Meet the Artist: Joanna Nowak

 
 Joanna Nowak photographed by Kevin Condon

Joanna Nowak photographed by Kevin Condon

Our series dedicated to meeting the artists and collaborators of Mother/Daughter, continues with EBP founder Lauren Leonard (LL) interviewing photographer Joanna Nowak (JN).

Trained in Fibers at Savannah College of Art and Design, Joanna specializes in portraiture, health & wellness, and editorial photography. She designed the graphics and promotional images for Mother/Daughter and is collaborating with EBP to develop the show this fall and winter.

LL: What brought you to Philadelphia?

JN: I grew up in Pennsylvania, not far from Philadelphia, in a quaint little sh*thole called Reading. We used to come to Philly to get in trouble but then I found a summer program at UArts for high school students and ended up living here for a couple months while learning graphic design and animation.  It was my first time living and learning among artists and like-minded people. I fell in love with Philly's music stores, art supply shops, and the strange mix of architecture. To me, it was a cosmopolitan city but it still had a gritty underbelly, so it wasn’t a total departure from Reading. I spent the next few years training in Savannah and working in New York, but that love of Philly brought me back to what is now home. 

LL: You do several things well - fine art, photography, graphic design, website design/management- but for purposes of this interview, I’m going to call you a photographer. How did you come to this profession?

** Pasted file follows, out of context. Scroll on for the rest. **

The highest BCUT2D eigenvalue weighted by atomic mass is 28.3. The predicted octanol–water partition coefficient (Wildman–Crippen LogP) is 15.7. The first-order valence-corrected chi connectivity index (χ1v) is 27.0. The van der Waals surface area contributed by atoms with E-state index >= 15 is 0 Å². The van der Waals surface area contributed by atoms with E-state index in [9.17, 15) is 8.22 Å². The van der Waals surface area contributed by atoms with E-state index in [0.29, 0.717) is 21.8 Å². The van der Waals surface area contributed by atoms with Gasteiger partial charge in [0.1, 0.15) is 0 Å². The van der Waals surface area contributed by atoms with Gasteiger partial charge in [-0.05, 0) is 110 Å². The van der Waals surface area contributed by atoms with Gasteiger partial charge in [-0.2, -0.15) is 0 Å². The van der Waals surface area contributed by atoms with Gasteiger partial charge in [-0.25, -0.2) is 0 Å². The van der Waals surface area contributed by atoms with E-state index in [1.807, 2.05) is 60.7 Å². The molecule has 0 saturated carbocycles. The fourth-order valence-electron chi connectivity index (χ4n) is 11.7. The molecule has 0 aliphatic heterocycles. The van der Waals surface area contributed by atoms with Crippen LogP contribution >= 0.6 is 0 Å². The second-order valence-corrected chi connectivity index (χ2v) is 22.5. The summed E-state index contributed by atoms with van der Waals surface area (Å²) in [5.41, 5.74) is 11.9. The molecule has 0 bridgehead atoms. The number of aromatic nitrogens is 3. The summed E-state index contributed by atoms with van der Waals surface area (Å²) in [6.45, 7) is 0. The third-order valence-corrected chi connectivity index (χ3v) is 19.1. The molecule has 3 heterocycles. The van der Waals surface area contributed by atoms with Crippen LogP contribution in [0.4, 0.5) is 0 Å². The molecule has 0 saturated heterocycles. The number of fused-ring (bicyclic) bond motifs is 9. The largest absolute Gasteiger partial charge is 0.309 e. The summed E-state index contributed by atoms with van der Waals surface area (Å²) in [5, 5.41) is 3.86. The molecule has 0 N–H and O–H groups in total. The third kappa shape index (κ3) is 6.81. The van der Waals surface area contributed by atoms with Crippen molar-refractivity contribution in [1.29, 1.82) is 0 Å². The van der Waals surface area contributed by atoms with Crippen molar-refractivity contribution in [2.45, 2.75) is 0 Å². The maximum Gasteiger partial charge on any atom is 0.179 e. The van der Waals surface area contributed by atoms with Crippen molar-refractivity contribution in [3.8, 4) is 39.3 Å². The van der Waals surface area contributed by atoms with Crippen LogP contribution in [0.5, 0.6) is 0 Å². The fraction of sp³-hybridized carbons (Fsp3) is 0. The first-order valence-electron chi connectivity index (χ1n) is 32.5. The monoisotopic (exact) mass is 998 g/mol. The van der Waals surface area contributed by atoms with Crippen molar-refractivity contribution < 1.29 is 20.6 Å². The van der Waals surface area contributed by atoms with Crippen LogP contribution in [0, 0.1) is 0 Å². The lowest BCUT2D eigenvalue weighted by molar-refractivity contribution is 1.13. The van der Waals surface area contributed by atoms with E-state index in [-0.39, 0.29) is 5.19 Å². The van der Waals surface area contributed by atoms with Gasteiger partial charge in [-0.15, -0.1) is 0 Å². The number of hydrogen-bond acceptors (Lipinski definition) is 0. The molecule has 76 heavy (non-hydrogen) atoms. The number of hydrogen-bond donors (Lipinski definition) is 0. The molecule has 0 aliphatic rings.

JN: Well, goodness, thank you. I’ve been aesthetically-driven for most of my life- arranging things in a visually appealing way is what design (and sometimes art) is about, and there’s something so therapeutic about that. Photography is just an extension of this creative arm - composition and light allow for this. Also, being a painter has taught me so much about photography. I’ve heard photography called “painting with light” and that always tickles me.

LL: The freelance hustle is something you and most artists can identify with. What is the biggest lesson you’ve learned from being your own promoter/laborer/accountant/everything?

JN: That you can never stop learning and growing. Things evolve and change so quickly because of technology and there's so much to learn from it. Things like learning how to do your taxes with the help of the Quickbooks Self-Employed app (not a plug) or using search engine optimization to drive traffic to my websites. I've also learned the importance of asking for help from people who know what they are doing. I’ve had friends help me with just about everything business-related while I was (and still am) learning. Also, the internet!

LL: As a medium, why do you think photography is so compelling?

JN: It dances on the line of truth. It asks the viewer the question, “Is this real?” before anything else.

LL: In what ways has photography changed now that technology allows everyone to freely and easily capture, share, consume, and comment on images?